CMS product costs – hindrance to offshoring?

One of the biggest hindrances to offshoring CMS projects is the product license costs. If a project can have an offshore component, one of the ways to do it is to setup an offshore development environment (I will talk about different options for offshoring in a bigger article that I’m currently working on). That means setting up a CMS instance, database instance and probably an application server/portal server locally. This also means that the client has to provide CMS licenses for the SI to setup the software at offshore. However, many CMS licenses are based on per CPU or per box or per user model and this becomes a huge additional cost for the client. Sometimes, there are restrictions built into the licensing model because of which the clients find it difficult to transfer their existing licenses abroad. For a three month project, if they have to buy additional licenses of products that cost as much as $ 50 K per CPU, the total cost becomes prohibitive.

So what do we do? We end up executing the project completely onsite even if it was a perfect candidate for offshoring. There are delays and compromises to quality because you often do not get a person who is an excellent resource, who’s got good skills in that particular product, has a ready visa and can fly immediately. These issues would not have been there if we’d executed the project offshore.

I think the big CMS vendors should emulate what some of the application server vendors are doing and that is to start providing development licenses free if you have bought licenses for production. This will not only make it easier to offshore projects, it will also popularize the products.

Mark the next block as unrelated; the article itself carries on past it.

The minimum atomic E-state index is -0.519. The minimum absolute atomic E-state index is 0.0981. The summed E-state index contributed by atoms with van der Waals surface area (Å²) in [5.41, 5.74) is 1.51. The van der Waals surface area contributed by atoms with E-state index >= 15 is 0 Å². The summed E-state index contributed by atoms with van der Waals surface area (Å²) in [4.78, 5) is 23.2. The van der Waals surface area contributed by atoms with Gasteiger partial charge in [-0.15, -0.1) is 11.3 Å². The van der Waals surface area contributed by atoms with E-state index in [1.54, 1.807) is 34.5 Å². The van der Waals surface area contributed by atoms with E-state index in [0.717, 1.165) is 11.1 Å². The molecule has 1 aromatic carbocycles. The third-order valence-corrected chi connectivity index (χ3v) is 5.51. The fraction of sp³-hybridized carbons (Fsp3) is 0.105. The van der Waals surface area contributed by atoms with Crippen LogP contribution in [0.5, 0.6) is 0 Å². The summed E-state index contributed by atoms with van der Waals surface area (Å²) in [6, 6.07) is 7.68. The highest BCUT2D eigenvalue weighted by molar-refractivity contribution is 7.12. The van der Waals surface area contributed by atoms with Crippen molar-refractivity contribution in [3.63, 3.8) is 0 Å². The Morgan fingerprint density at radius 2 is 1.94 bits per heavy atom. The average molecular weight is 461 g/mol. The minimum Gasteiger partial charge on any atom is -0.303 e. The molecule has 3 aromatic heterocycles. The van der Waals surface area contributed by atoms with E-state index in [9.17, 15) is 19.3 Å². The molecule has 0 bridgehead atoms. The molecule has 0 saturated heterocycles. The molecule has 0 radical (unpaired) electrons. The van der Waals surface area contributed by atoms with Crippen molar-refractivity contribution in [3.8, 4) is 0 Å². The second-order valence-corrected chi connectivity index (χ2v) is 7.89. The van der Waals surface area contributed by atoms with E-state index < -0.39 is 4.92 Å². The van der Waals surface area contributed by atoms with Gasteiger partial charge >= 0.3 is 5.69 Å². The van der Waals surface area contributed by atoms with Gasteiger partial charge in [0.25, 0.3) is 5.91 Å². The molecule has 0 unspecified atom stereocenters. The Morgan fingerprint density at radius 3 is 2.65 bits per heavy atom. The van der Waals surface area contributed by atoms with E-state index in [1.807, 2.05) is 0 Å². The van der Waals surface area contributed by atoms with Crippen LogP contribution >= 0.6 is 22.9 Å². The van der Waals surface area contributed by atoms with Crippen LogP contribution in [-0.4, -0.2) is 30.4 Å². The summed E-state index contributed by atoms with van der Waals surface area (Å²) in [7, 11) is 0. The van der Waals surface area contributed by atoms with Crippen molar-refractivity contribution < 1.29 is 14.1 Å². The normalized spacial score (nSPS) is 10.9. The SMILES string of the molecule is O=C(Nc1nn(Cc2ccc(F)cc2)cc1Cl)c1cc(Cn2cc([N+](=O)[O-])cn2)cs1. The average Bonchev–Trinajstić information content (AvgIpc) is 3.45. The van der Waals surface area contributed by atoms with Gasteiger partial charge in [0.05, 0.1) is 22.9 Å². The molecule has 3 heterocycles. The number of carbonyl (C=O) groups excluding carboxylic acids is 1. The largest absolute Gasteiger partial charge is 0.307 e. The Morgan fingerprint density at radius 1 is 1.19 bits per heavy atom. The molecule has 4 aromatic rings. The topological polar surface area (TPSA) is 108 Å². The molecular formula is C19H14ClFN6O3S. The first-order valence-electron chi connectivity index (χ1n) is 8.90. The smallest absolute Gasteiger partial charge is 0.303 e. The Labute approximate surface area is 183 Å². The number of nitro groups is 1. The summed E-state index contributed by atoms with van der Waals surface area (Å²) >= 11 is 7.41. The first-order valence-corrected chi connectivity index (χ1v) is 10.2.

3 thoughts on “CMS product costs – hindrance to offshoring?”

  1. Very interesting post indeed – I will link to this on my blog.

    I know that Oracle does not charge for development licences but FileNet for example does. The entire pricing structure of the main ECM players is horrendously complex and really needs looking at again.

    I wondered if this makes a case for the likes of Nuxeo or Fuego (the two Open Source ECM options) when considering offshoring?

  2. Thanks Alan.
    Yes I agree that pricing structure is very complex. For example, Interwoven used to charge a base server cost (per CPU) and then a cost per user and per power user!!

    This is when i sometimes think how important standards can be. In the portal/J2EE world, things are slightly better. If a client uses IBM but follows J2EE and JSR 168 for example, we can atleast *theoritically* build all the functionality using an open source product like JBoss and then deploy it to IBM. No need of buying dev licenses!!


  3. Most vendors have a partner program which would enable use of licenses for development use. I know these vary from a few hunder dollars (e.g. IBM) up to tens of thousands of dollars (e.g. Documentum). But still, this would be something your company should be able to afford to invest in to service multiple clients? Of course, the exact terms of each program might work/not work for you.

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